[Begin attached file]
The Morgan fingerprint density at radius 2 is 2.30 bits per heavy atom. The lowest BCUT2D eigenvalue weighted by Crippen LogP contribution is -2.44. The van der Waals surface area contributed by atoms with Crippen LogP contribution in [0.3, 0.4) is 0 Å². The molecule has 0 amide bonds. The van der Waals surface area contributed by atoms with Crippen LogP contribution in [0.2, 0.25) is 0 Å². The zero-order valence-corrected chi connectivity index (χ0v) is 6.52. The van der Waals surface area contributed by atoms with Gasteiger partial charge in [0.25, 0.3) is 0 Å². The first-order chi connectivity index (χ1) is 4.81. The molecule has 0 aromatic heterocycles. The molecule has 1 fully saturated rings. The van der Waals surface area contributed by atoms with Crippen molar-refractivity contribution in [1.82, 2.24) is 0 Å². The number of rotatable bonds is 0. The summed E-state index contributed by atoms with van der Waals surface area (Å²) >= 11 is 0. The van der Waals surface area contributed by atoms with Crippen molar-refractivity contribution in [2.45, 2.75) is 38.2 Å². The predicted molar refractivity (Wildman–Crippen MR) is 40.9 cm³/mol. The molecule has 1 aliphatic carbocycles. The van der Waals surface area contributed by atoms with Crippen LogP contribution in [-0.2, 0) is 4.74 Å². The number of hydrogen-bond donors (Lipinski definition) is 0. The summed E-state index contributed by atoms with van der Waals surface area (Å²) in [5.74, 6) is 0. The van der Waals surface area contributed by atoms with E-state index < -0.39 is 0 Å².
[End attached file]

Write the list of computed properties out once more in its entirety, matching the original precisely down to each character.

The Morgan fingerprint density at radius 2 is 2.30 bits per heavy atom. The lowest BCUT2D eigenvalue weighted by Crippen LogP contribution is -2.44. The van der Waals surface area contributed by atoms with Crippen LogP contribution in [0.3, 0.4) is 0 Å². The molecule has 0 amide bonds. The van der Waals surface area contributed by atoms with Crippen LogP contribution in [0.2, 0.25) is 0 Å². The zero-order valence-corrected chi connectivity index (χ0v) is 6.52. The van der Waals surface area contributed by atoms with Gasteiger partial charge in [0.25, 0.3) is 0 Å². The first-order chi connectivity index (χ1) is 4.81. The molecule has 0 aromatic heterocycles. The molecule has 1 fully saturated rings. The van der Waals surface area contributed by atoms with Crippen molar-refractivity contribution in [1.82, 2.24) is 0 Å². The number of rotatable bonds is 0. The summed E-state index contributed by atoms with van der Waals surface area (Å²) >= 11 is 0. The van der Waals surface area contributed by atoms with Crippen molar-refractivity contribution in [2.45, 2.75) is 38.2 Å². The predicted molar refractivity (Wildman–Crippen MR) is 40.9 cm³/mol. The molecule has 1 aliphatic carbocycles. The van der Waals surface area contributed by atoms with Crippen LogP contribution in [-0.2, 0) is 4.74 Å². The number of hydrogen-bond donors (Lipinski definition) is 0. The summed E-state index contributed by atoms with van der Waals surface area (Å²) in [5.74, 6) is 0. The van der Waals surface area contributed by atoms with E-state index < -0.39 is 0 Å².